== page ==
SUSTAINING PLACE-IDENTITY IN HISTORIC MINING CITIES OF THE US ROCKY MOUNTAIN WEST
Free (open access)
Volume 8 (2013), Issue 4
287 - 299
WENDY R. MCCLURE
In the case of 19th century mining towns, inherited morphology as exhibited in residual layers of urban (built) fabric provides a tangible connection to authentic mining culture amidst the current era of development and change. This paper will discuss the relative successes of varying approaches to preserving mining-era morphology of two former silver mining towns that have been adapted as bustling downhill skiing and recreational amenity towns. Planning and preservation strategies used to guide development in Park City, Utah, will be compared with policies guiding development in Telluride, Colorado, which enjoys National Landmark status. Each town has taken a different view of its cultural heritage and is guided by different principles concerning adaptation and preservation of inherited context. Philosophical differences inherent to planning policy and preservation guidelines are clearly legible in each community’s respective urban form. Resulting loss of historic continuity and regional identity suggests a need for a deeper interpretation of authenticity than is afforded by most policies guiding community development and historic preservation.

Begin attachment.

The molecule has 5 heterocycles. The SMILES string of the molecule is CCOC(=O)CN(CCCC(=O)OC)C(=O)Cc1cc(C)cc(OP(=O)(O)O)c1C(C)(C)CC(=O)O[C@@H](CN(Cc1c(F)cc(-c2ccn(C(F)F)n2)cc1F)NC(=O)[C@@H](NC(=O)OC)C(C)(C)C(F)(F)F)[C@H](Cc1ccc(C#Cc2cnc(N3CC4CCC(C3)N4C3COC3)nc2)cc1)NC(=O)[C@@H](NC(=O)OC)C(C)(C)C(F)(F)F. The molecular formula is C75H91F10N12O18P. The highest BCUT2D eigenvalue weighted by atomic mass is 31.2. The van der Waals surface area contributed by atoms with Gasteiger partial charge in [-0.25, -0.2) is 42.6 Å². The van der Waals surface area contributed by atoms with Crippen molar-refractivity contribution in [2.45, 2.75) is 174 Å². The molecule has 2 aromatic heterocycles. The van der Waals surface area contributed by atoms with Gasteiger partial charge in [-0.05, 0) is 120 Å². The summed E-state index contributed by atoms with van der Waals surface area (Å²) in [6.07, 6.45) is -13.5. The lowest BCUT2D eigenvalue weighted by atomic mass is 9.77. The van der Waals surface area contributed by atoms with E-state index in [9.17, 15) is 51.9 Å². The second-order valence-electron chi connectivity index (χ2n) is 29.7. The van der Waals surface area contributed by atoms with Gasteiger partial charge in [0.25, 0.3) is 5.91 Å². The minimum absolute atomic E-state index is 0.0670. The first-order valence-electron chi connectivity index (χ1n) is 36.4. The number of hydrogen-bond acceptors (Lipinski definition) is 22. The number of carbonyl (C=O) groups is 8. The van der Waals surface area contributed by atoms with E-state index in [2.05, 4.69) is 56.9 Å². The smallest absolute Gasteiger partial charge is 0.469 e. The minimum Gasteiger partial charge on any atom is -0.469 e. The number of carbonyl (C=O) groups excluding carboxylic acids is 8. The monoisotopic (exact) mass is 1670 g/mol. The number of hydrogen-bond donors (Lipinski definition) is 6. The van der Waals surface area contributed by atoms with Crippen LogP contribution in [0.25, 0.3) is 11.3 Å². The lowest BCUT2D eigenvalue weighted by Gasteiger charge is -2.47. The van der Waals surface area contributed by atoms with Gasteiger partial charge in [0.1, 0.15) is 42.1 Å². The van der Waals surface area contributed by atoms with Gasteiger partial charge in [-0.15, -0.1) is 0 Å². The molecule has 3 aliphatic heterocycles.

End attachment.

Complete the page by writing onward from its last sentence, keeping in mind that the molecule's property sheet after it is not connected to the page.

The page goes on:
Design guidelines authenticity, historic preservation, mining heritage, place-identity, urban morphology